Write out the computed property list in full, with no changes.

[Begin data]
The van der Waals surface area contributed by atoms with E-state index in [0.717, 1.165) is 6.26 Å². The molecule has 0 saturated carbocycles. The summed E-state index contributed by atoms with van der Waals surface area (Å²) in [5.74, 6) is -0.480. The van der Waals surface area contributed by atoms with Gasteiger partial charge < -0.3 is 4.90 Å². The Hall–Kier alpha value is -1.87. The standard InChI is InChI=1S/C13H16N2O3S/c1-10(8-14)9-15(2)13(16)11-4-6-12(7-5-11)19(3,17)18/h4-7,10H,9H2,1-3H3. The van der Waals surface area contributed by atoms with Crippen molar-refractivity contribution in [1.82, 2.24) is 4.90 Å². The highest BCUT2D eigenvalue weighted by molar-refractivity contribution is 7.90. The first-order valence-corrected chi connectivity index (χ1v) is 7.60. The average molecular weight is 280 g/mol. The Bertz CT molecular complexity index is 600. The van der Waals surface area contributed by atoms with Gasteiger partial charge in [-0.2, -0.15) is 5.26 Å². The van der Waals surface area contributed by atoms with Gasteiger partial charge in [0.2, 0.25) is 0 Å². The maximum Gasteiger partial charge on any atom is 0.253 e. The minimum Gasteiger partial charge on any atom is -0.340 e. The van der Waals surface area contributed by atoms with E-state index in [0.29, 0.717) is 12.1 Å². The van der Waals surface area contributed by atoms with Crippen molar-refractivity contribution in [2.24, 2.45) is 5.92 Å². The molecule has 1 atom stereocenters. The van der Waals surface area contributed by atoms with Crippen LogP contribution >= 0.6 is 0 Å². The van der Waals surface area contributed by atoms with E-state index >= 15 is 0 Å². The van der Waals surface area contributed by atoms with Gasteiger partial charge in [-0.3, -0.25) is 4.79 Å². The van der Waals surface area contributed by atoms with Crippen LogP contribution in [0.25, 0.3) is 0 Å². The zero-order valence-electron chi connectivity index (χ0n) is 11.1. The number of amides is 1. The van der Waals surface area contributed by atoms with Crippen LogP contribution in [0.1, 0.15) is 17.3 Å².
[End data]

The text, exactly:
The van der Waals surface area contributed by atoms with E-state index in [0.717, 1.165) is 6.26 Å². The molecule has 0 saturated carbocycles. The summed E-state index contributed by atoms with van der Waals surface area (Å²) in [5.74, 6) is -0.480. The van der Waals surface area contributed by atoms with Gasteiger partial charge < -0.3 is 4.90 Å². The Hall–Kier alpha value is -1.87. The standard InChI is InChI=1S/C13H16N2O3S/c1-10(8-14)9-15(2)13(16)11-4-6-12(7-5-11)19(3,17)18/h4-7,10H,9H2,1-3H3. The van der Waals surface area contributed by atoms with Crippen molar-refractivity contribution in [1.82, 2.24) is 4.90 Å². The highest BCUT2D eigenvalue weighted by molar-refractivity contribution is 7.90. The first-order valence-corrected chi connectivity index (χ1v) is 7.60. The average molecular weight is 280 g/mol. The Bertz CT molecular complexity index is 600. The van der Waals surface area contributed by atoms with Gasteiger partial charge in [-0.2, -0.15) is 5.26 Å². The van der Waals surface area contributed by atoms with Gasteiger partial charge in [0.2, 0.25) is 0 Å². The maximum Gasteiger partial charge on any atom is 0.253 e. The minimum Gasteiger partial charge on any atom is -0.340 e. The van der Waals surface area contributed by atoms with E-state index in [0.29, 0.717) is 12.1 Å². The van der Waals surface area contributed by atoms with Crippen molar-refractivity contribution in [2.24, 2.45) is 5.92 Å². The molecule has 1 atom stereocenters. The van der Waals surface area contributed by atoms with Crippen LogP contribution >= 0.6 is 0 Å². The van der Waals surface area contributed by atoms with E-state index >= 15 is 0 Å². The van der Waals surface area contributed by atoms with Gasteiger partial charge in [-0.3, -0.25) is 4.79 Å². The van der Waals surface area contributed by atoms with Crippen LogP contribution in [0.25, 0.3) is 0 Å². The zero-order valence-electron chi connectivity index (χ0n) is 11.1. The number of amides is 1. The van der Waals surface area contributed by atoms with Crippen LogP contribution in [0.1, 0.15) is 17.3 Å².